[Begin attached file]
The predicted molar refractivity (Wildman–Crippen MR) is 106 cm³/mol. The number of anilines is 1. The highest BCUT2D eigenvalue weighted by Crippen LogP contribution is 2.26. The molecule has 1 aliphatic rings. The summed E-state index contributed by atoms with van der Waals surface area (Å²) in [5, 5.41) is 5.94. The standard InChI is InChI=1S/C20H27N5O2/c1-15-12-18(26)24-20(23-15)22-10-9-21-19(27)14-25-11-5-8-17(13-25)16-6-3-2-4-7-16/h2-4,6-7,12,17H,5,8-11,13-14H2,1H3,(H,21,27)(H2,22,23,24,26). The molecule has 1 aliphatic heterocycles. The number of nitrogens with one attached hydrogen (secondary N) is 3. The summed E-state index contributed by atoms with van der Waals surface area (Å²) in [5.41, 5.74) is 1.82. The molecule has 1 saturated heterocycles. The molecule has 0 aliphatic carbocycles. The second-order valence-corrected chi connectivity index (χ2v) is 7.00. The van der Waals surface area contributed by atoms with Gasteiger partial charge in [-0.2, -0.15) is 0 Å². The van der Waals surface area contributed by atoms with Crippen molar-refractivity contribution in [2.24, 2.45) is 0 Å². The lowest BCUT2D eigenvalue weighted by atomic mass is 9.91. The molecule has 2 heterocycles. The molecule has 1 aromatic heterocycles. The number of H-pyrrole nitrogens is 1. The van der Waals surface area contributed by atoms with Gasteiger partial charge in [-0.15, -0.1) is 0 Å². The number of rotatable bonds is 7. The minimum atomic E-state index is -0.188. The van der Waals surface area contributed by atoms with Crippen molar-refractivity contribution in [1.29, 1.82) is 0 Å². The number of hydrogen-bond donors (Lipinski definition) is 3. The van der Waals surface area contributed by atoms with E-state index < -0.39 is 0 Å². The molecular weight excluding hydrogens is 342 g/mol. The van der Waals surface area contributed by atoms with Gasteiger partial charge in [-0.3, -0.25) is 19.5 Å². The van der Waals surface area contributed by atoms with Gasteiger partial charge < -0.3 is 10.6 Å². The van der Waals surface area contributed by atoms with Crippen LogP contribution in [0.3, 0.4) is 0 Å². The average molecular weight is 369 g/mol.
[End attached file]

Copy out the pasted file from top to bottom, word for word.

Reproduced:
The predicted molar refractivity (Wildman–Crippen MR) is 106 cm³/mol. The number of anilines is 1. The highest BCUT2D eigenvalue weighted by Crippen LogP contribution is 2.26. The molecule has 1 aliphatic rings. The summed E-state index contributed by atoms with van der Waals surface area (Å²) in [5, 5.41) is 5.94. The standard InChI is InChI=1S/C20H27N5O2/c1-15-12-18(26)24-20(23-15)22-10-9-21-19(27)14-25-11-5-8-17(13-25)16-6-3-2-4-7-16/h2-4,6-7,12,17H,5,8-11,13-14H2,1H3,(H,21,27)(H2,22,23,24,26). The molecule has 1 aliphatic heterocycles. The number of nitrogens with one attached hydrogen (secondary N) is 3. The summed E-state index contributed by atoms with van der Waals surface area (Å²) in [5.41, 5.74) is 1.82. The molecule has 1 saturated heterocycles. The molecule has 0 aliphatic carbocycles. The second-order valence-corrected chi connectivity index (χ2v) is 7.00. The van der Waals surface area contributed by atoms with Gasteiger partial charge in [-0.2, -0.15) is 0 Å². The van der Waals surface area contributed by atoms with Crippen molar-refractivity contribution in [2.24, 2.45) is 0 Å². The lowest BCUT2D eigenvalue weighted by atomic mass is 9.91. The molecule has 2 heterocycles. The molecule has 1 aromatic heterocycles. The number of H-pyrrole nitrogens is 1. The van der Waals surface area contributed by atoms with Gasteiger partial charge in [-0.15, -0.1) is 0 Å². The number of rotatable bonds is 7. The minimum atomic E-state index is -0.188. The van der Waals surface area contributed by atoms with Crippen molar-refractivity contribution in [1.29, 1.82) is 0 Å². The number of hydrogen-bond donors (Lipinski definition) is 3. The van der Waals surface area contributed by atoms with E-state index < -0.39 is 0 Å². The molecular weight excluding hydrogens is 342 g/mol. The van der Waals surface area contributed by atoms with Gasteiger partial charge in [-0.3, -0.25) is 19.5 Å². The van der Waals surface area contributed by atoms with Gasteiger partial charge < -0.3 is 10.6 Å². The van der Waals surface area contributed by atoms with Crippen LogP contribution in [0.3, 0.4) is 0 Å². The average molecular weight is 369 g/mol.